According to Australian researchers discovery of a genetic variation in male to female transsexuals has added weight to the view that it has a biological basis. Their study has shown that male to female transsexuals are more likely to have a longer version of a receptor gene for sex hormone androgen and testosterone than non-trans-sexual males.
The findings from so far the largest genetic study of male to female trans-sexualism was published online today in Biological Psychiatry. Leader of the study, Professor Vincent Harley has speculated that this genetic variation might reduce testosterone action and "under-masculinise" or feminise the during foetal development. “Studies in cells show the longer version of the androgen receptor gene works less efficiently at communicating the testosterone message to cells. Based on these studies, we speculate the longer version may also work less efficiently in the brain" said Harley.
Researchers suggested reduced androgen and its signalling contributes to the female gender identity of male to female transsexuals. “It is possible that a decrease in testosterone levels in the brain during development might result in incomplete masculinisation of the brain in male to female transsexuals, resulting in a more feminised brain and a female gender identity," they said.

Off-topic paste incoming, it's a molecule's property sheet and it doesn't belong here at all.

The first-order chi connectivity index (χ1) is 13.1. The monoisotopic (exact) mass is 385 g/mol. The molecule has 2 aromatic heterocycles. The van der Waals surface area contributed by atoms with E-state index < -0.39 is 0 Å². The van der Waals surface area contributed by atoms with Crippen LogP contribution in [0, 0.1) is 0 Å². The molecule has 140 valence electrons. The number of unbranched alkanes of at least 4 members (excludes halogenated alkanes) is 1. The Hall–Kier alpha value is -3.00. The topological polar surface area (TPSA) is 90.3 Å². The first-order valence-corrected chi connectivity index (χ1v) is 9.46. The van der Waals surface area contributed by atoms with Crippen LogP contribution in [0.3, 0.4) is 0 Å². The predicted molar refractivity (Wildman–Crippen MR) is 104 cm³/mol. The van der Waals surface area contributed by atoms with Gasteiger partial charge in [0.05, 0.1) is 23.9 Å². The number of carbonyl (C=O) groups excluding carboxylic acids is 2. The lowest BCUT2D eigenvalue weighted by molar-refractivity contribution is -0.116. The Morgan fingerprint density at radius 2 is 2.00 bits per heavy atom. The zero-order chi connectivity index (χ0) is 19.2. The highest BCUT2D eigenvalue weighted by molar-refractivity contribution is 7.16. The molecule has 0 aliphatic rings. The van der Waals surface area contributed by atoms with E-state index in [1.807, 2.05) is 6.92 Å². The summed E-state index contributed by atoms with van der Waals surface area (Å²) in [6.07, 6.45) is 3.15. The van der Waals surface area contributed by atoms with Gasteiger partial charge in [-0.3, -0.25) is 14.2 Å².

People develop an inner sense of being male or female from an early age but transsexuals identify with a physical sex opposite to their biological sex. Some theories suggest some causes that include psychosocial factors including dysfunctional family dynamics and traumatic childhood experiences. But research is increasingly implicating biological factors including family history and genetics.
The present study would disapprove the social stigma that trans-sexualism is simply a lifestyle choice, the findings support a biological basis of how gender identity develops.